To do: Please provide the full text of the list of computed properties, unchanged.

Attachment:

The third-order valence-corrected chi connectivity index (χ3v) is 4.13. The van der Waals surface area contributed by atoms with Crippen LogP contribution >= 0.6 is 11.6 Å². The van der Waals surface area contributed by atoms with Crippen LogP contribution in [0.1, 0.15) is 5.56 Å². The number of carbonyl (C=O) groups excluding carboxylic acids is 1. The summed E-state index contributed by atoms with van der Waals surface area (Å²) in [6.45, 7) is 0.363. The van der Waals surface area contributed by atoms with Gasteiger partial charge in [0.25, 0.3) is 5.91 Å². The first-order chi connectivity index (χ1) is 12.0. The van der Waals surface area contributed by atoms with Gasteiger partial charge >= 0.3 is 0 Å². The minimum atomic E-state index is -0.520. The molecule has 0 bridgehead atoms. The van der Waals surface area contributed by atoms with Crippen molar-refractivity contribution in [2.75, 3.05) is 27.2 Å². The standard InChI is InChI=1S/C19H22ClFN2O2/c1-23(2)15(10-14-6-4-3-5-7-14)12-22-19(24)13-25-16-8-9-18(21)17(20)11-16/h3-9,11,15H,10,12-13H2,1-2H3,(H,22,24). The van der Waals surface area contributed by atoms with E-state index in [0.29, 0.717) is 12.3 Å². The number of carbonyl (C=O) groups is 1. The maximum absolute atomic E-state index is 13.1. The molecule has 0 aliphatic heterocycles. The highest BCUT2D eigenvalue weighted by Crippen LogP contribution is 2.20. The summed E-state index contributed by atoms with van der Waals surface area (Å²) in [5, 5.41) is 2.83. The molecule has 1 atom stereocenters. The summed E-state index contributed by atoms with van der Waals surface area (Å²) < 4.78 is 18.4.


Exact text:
The third-order valence-corrected chi connectivity index (χ3v) is 4.13. The van der Waals surface area contributed by atoms with Crippen LogP contribution >= 0.6 is 11.6 Å². The van der Waals surface area contributed by atoms with Crippen LogP contribution in [0.1, 0.15) is 5.56 Å². The number of carbonyl (C=O) groups excluding carboxylic acids is 1. The summed E-state index contributed by atoms with van der Waals surface area (Å²) in [6.45, 7) is 0.363. The van der Waals surface area contributed by atoms with Gasteiger partial charge in [0.25, 0.3) is 5.91 Å². The first-order chi connectivity index (χ1) is 12.0. The van der Waals surface area contributed by atoms with Gasteiger partial charge >= 0.3 is 0 Å². The minimum atomic E-state index is -0.520. The molecule has 0 bridgehead atoms. The van der Waals surface area contributed by atoms with Crippen molar-refractivity contribution in [2.75, 3.05) is 27.2 Å². The standard InChI is InChI=1S/C19H22ClFN2O2/c1-23(2)15(10-14-6-4-3-5-7-14)12-22-19(24)13-25-16-8-9-18(21)17(20)11-16/h3-9,11,15H,10,12-13H2,1-2H3,(H,22,24). The van der Waals surface area contributed by atoms with E-state index in [0.29, 0.717) is 12.3 Å². The number of carbonyl (C=O) groups is 1. The maximum absolute atomic E-state index is 13.1. The molecule has 0 aliphatic heterocycles. The highest BCUT2D eigenvalue weighted by Crippen LogP contribution is 2.20. The summed E-state index contributed by atoms with van der Waals surface area (Å²) in [5, 5.41) is 2.83. The molecule has 1 atom stereocenters. The summed E-state index contributed by atoms with van der Waals surface area (Å²) < 4.78 is 18.4.